Guest Columns


Understanding Constitution requires more than the sanitized ‘children’s book version’

When writing my Civil War column, I often refer to the terrific opportunity we have to revisit our nation’s history during this sesquicentennial remembrance. Hopefully, we can do so with an eye toward better understanding the complex journey America has taken to get to the present, as well as our responsibility to continue that journey into the future.

In January, the U.S. House of Representatives conducted its own orchestration of interpretive history by reading the U.S. Constitution out loud on the floor. In a general sense, this theatrical exercise reminded me of the Civil War re-enactors (they prefer the term “living historians”) one encounters at various battlefield sites around the country.

Unfortunately, just as re-enactors choose not to use real ammunition or bayonets for their “battles,” Congress chose not to read aloud those sections of the Constitution that established slavery as a legal institution at the time of ratification.

Unlike the re-enactors, our House of Representatives did both itself, and all of us, a disservice by omitting the original incorporation of slavery as our very own Constitutionally protected “peculiar institution.” Because without understanding those beginnings, how can we possibly make any sense of why we fought our Civil War, or the subsequent and ongoing civil rights struggle to make such inspirational words as “All Men are Created Equal” (Thomas Jefferson), “New Birth of Freedom” (Abraham Lincoln), and “I Have a Dream” (Martin Luther King, Jr.) truly applicable to all Americans?

So, just for the sake of disseminating correct historical information, here are some specific passages, which we must acknowledge were incorporated by our Founding Fathers:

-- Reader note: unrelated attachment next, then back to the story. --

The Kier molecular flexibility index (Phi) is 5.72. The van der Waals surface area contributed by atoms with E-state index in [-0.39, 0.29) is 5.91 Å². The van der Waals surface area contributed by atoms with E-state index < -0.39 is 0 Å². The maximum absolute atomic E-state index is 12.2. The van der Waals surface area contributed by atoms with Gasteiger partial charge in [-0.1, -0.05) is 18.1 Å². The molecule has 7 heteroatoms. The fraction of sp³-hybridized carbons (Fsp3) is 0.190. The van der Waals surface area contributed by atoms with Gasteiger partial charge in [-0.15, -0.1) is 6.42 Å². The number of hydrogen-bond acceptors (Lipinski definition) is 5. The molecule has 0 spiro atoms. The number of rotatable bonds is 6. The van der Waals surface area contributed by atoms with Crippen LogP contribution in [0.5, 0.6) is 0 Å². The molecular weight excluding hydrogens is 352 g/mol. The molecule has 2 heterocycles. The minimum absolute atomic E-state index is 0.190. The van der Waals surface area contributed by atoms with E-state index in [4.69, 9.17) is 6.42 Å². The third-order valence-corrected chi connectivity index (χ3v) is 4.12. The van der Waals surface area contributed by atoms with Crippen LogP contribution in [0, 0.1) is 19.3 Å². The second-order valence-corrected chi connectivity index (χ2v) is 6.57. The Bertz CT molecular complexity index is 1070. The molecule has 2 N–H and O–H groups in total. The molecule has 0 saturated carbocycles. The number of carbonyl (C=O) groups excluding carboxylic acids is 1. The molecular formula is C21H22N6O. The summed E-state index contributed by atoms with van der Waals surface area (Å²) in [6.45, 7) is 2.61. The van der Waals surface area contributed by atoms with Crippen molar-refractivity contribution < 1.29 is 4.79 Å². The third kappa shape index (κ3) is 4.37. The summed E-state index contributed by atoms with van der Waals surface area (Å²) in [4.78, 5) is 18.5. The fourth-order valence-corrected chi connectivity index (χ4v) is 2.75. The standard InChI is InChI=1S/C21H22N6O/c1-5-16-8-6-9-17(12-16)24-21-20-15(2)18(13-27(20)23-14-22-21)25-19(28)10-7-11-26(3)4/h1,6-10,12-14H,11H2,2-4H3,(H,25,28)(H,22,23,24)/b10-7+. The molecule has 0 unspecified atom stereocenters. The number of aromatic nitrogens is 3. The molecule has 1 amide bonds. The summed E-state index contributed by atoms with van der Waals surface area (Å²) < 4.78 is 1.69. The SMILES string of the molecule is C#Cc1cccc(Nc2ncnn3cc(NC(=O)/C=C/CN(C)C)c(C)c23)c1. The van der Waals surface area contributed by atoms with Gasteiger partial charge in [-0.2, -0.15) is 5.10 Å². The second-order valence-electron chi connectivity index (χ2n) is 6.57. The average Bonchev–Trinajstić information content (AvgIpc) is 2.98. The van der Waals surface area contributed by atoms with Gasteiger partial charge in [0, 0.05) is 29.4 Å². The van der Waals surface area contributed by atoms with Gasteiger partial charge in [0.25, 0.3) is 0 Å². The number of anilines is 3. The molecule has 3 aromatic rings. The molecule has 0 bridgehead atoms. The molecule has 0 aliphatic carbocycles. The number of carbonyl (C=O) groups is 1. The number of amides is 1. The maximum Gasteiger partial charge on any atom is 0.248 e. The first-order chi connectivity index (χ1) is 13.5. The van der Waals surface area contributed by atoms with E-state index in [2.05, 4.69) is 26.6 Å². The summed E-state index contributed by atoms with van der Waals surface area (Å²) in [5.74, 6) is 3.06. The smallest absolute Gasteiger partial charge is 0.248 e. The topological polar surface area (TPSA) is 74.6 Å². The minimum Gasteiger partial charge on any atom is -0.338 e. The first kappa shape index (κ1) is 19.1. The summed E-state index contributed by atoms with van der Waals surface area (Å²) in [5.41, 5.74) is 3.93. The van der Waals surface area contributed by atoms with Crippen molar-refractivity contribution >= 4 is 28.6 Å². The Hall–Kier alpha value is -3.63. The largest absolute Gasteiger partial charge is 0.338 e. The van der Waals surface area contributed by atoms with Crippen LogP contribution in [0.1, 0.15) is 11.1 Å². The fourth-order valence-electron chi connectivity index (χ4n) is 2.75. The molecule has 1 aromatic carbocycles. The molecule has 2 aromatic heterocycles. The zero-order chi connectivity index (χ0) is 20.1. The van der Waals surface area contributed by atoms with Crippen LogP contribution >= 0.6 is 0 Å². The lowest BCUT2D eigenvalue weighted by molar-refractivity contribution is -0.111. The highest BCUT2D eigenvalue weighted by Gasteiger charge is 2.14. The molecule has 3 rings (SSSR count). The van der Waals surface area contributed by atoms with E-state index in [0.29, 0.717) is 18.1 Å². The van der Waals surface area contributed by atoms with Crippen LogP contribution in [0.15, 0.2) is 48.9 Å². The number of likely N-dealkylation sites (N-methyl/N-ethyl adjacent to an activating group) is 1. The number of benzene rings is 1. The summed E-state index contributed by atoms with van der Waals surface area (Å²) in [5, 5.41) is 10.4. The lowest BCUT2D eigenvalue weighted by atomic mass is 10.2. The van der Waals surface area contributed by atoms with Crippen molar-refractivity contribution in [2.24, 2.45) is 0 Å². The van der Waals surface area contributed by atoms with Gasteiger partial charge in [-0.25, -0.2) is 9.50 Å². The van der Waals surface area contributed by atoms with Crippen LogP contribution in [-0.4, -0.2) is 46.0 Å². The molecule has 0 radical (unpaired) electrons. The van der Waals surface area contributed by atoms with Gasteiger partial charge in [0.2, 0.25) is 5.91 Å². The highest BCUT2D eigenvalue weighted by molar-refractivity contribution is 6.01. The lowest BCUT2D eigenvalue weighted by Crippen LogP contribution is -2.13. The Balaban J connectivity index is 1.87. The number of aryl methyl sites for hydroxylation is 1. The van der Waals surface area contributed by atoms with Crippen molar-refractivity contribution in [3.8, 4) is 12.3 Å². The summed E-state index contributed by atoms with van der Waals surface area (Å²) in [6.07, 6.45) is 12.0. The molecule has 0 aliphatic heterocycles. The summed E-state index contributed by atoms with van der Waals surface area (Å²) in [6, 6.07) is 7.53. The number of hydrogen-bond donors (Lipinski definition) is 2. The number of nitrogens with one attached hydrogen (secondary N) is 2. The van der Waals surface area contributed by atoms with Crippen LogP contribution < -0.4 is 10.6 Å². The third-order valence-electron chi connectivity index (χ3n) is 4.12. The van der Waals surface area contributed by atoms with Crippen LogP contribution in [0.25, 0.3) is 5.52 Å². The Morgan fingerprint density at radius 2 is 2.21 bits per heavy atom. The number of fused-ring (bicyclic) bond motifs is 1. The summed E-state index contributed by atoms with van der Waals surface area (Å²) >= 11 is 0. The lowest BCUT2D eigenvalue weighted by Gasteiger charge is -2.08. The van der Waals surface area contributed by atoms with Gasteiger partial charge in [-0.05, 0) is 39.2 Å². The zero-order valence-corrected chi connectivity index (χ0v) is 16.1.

Article I, Section 2: “Representatives and direct taxes shall be apportioned among several States which may be included within this Union, according to their respective Numbers, which shall be determined by adding to the whole Number of free Persons, including those bound to Service for a Term of years, and excluding Indians not taxed, three fifths of all other Persons.”

(While all of us learned at some point about the offensive “3/5 of a person” language, it was not until recently that I understood the nation would have been better off had slaves not been counted at all. It was through census counting of the 3/5 of four million human beings that the slaveholding states were able to ensure a disproportionately large share of Congressional Representatives in Washington, thus extending by decades their stranglehold on our pro-slavery laws.)

Article I, Section 9: “The Migration or Importation of such Persons as any of the States now existing shall think proper to admit, shall not be prohibited by the Congress prior to the Year one thousand eight hundred and eight, but a Tax or duty may be imposed on such Importation, not exceeding ten dollars for each Person.”